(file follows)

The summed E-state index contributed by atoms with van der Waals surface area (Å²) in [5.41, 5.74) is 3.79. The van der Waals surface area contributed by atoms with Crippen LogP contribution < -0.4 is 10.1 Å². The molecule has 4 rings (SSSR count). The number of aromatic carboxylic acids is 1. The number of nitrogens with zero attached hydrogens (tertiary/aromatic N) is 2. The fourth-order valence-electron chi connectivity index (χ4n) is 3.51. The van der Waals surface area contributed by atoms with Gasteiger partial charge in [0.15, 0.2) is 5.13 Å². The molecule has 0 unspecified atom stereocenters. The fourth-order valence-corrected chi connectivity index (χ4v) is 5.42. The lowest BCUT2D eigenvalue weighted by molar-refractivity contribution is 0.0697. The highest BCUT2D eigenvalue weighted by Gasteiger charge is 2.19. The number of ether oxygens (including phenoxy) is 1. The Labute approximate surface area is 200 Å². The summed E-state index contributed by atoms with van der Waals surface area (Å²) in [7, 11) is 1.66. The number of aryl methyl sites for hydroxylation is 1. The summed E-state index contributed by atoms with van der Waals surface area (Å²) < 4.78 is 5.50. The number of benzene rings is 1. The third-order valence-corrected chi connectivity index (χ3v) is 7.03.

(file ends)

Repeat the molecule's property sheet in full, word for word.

The summed E-state index contributed by atoms with van der Waals surface area (Å²) in [5.41, 5.74) is 3.79. The van der Waals surface area contributed by atoms with Crippen LogP contribution < -0.4 is 10.1 Å². The molecule has 4 rings (SSSR count). The number of aromatic carboxylic acids is 1. The number of nitrogens with zero attached hydrogens (tertiary/aromatic N) is 2. The fourth-order valence-electron chi connectivity index (χ4n) is 3.51. The van der Waals surface area contributed by atoms with Gasteiger partial charge in [0.15, 0.2) is 5.13 Å². The molecule has 0 unspecified atom stereocenters. The fourth-order valence-corrected chi connectivity index (χ4v) is 5.42. The lowest BCUT2D eigenvalue weighted by molar-refractivity contribution is 0.0697. The highest BCUT2D eigenvalue weighted by Gasteiger charge is 2.19. The number of ether oxygens (including phenoxy) is 1. The Labute approximate surface area is 200 Å². The summed E-state index contributed by atoms with van der Waals surface area (Å²) in [7, 11) is 1.66. The number of aryl methyl sites for hydroxylation is 1. The summed E-state index contributed by atoms with van der Waals surface area (Å²) < 4.78 is 5.50. The number of benzene rings is 1. The third-order valence-corrected chi connectivity index (χ3v) is 7.03.